CAIRO (Reuters) - A deeply polarised Egypt braced for bloodshed on Friday in rival mass rallies summoned by the army that ousted the state’s first freely elected president and by the Islamists who back him.
Both sides warned of a decisive struggle for the future of the Arab world’s most populous country, convulsed by political and economic turmoil since the 2011 uprising that ended 30 years of autocratic rule by Hosni Mubarak.
Army chief General Abdel Fattah al-Sisi has called Egyptians into the streets nationwide to give the military a “mandate” to confront weeks of violence unleashed by his July 3 overthrow of Islamist President Mohamed Mursi.
A military official said the army had given Mursi’s Muslim Brotherhood a Saturday deadline to end its resistance and join a military-set road map to fresh elections, signalling a turning point in the confrontation.
The Brotherhood fears a crackdown to wipe out an Islamist movement that emerged from decades in the shadows to win every election since Mubarak’s fall but was brought down by the army after barely a year in government.
The movement, which has manned a street vigil for almost a month with thousands of followers demanding Mursi’s return, has called its own counter-demonstrations. Confrontation appeared inevitable following a month of clashes in which close to 200 people, mainly supporters of Mursi, have died.
The army threatened to “turn its guns” on those who use violence. The Brotherhood warned of civil war.
“We will not initiate any move, but will definitely react harshly against any calls for violence or black terrorism from Brotherhood leaders or their supporters,” the army official told Reuters.
The streets of Cairo were largely empty early Friday. Crowds were not expected to gather until later in the day, and might not peak until after the evening prayer marking the end of the day’s Ramadan fast. Many locals feared the worst.
“I‘m staying home all day, it’s too dangerous to work. I didn’t think things in Egypt could get this bad, but every day you hear about clashes and deaths,” said Shadi Mohamed, a 22-year-old taxi driver. “Egypt is a disaster.”
There is deepening alarm in the West over the course taken by the country of 84 million people, a pivotal nation between the Middle East and North Africa and recipient of some $1.5 billion a year in mainly military aid from the United States.
Signalling its displeasure at recent events, Washington said this week it had delayed delivery of four F-16 fighter jets to Cairo and called on the Egyptian army on Thursday to exercise “maximum restraint and caution” during Friday’s rallies.
Deputy Secretary of State William Burns, however, said on Thursday the Obama administration did not intend to rule on whether Mursi’s overthrow constituted a coup, wording that would trigger the cutoff of U.S. aid.
“We believe that the continued provision of assistance to Egypt, consistent with our law, is important to our goal of advancing a responsible transition to democratic governance,” he told members of Congress.
Brotherhood supporters have been camped out in a Cairo square since June 28, guarded by men with sticks behind barricades and sandbags. They fear a repeat of the July 8 killing of more than 50 Mursi supporters when security forces opened fire outside a Cairo barracks.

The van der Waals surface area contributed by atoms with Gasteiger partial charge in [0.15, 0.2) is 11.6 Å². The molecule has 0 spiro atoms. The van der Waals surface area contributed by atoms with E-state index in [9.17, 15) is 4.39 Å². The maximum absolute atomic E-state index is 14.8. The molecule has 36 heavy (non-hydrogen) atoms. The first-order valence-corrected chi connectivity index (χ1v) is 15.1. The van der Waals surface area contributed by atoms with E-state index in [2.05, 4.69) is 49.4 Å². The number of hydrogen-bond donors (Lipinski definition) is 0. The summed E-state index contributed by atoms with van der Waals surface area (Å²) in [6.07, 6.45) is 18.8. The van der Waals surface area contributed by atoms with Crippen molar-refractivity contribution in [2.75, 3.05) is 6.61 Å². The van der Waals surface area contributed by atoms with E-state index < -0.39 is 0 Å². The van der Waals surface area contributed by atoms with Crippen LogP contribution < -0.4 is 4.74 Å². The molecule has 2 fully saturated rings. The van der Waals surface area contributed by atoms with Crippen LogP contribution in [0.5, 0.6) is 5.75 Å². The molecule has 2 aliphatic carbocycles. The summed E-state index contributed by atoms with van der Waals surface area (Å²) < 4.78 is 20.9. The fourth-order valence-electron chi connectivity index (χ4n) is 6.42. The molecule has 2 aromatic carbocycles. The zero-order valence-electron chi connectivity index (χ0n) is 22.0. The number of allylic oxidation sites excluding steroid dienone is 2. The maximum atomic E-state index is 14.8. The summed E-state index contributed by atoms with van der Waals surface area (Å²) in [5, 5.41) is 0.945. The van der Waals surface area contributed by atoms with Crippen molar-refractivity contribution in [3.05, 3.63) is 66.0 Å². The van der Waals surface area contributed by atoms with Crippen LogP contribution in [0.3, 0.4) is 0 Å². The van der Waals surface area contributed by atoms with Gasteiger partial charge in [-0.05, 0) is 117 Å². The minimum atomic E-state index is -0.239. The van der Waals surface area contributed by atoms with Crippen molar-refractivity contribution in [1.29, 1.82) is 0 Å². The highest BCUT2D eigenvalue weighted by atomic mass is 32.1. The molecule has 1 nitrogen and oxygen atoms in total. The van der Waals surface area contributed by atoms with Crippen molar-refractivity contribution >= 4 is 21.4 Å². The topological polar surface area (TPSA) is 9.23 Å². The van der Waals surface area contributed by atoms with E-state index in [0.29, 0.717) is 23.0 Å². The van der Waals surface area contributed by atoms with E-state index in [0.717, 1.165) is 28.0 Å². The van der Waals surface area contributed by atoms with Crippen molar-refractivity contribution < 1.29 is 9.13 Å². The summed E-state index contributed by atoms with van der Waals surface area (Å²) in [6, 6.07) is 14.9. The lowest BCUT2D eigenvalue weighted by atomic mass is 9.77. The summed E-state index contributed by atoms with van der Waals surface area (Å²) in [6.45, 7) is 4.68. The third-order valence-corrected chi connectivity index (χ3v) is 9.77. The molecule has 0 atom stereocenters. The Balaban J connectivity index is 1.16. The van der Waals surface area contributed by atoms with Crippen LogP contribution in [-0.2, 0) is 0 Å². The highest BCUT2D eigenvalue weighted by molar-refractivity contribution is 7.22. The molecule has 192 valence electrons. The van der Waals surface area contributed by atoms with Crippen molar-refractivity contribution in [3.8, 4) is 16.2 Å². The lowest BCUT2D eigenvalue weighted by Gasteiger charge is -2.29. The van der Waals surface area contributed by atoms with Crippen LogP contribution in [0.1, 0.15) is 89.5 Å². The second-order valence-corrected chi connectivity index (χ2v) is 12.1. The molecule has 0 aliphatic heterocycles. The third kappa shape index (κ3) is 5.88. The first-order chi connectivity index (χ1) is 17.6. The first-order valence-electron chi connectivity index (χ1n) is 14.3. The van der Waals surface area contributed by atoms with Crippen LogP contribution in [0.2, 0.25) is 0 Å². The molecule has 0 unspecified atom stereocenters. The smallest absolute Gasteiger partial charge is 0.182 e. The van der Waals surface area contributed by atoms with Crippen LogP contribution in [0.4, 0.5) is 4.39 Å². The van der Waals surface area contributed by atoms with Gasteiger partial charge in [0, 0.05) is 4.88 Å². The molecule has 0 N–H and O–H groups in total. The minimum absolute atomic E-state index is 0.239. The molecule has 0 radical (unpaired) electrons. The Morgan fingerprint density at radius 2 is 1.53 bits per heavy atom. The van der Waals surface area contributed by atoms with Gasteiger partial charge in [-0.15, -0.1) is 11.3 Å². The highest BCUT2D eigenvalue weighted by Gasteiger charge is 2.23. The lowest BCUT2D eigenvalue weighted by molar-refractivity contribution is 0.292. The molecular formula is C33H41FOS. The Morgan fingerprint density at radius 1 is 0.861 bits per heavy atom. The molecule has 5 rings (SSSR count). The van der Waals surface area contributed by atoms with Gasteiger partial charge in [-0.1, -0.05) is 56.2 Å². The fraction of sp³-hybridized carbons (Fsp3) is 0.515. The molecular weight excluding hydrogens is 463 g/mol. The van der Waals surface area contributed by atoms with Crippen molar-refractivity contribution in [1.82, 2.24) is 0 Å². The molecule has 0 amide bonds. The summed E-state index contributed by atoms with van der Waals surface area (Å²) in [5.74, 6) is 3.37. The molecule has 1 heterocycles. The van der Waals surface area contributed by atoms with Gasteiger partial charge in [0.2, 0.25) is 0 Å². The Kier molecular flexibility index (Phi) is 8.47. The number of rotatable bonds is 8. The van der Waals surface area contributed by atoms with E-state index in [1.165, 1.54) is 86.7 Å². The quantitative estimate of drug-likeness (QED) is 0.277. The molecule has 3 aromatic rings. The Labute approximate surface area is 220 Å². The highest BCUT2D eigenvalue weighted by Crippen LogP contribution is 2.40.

The Brotherhood says it wants nothing to do with the army’s transition plan. With Mursi still in military detention at an undisclosed location, there is slim hope for compromise.
“Tomorrow we will cleanse Egypt,” said Mohammed Abdul Aziz, a spokesman for the Tamarud (“Rebel”) youth movement that helped rally millions in anti-Mursi street protests before the army moved against him.
“We will not let extremists ruin our revolution,” he said.
The Interior Ministry said it would undertake “unprecedented measures” to protect people and property. The Al-Gomhouria government newspaper carried a front page headline in bold red: “On the Friday of the mandate: we are Egypt’s soldiers”.
Witnesses said army helicopters had dropped flyers at the Brotherhood vigil calling on people to refrain from violence. The Brotherhood says it is the authorities themselves who have stirred up violence to justify their crackdown.
Sisi delivered his call on Wednesday in full military uniform and dark sunglasses. He was appointed by Mursi in a bid by the president to rein in Egypt’s all-powerful military, but Sisi turned against him after a year in which the Egyptian economy floundered and support for Mursi slumped.
Posters of the general have since appeared in shops and stalls across Cairo and were handed out overnight to drivers in streets leading to Tahrir square.
The country remains deeply split over what happened on July 3. The Brotherhood accuses the army of ejecting a democratically elected leader in a long-planned coup, while its opponents say the army responded to the will of the people.
Sisi announced the nationwide rallies after a bomb attack on a police station in Mansoura, a city north of Cairo, in which a policeman was killed.
Since Mursi was deposed, hardline Islamists have also escalated a violent campaign against the state in the lawless Sinai Peninsula, near Egypt’s border with Israel and the Palestinian Gaza Strip, with daily attacks on security forces.
The influential Sheikh Ahmed al-Tayeb, head of Egypt’s top Islamic institute Al-Azhar, urged Egyptians to heed the army’s call. “The Azhar’s understanding is that the army’s protest call was made for all Egyptians to unite and stand against violence,” he said in a statement aired on state television.
“I ask all Egyptians to rally to save Egypt.”
Additional reporting by Shadia Nasralla, Asma Alsharif, Tom Perry, Noah Browning, Tom Finn, Maggie Fick, Omar Fahmy, Mark Felsenthal, Matt Spetalnick and Michelle Nichols; Writing by Matt Robinson; Editing by Crispian Balmer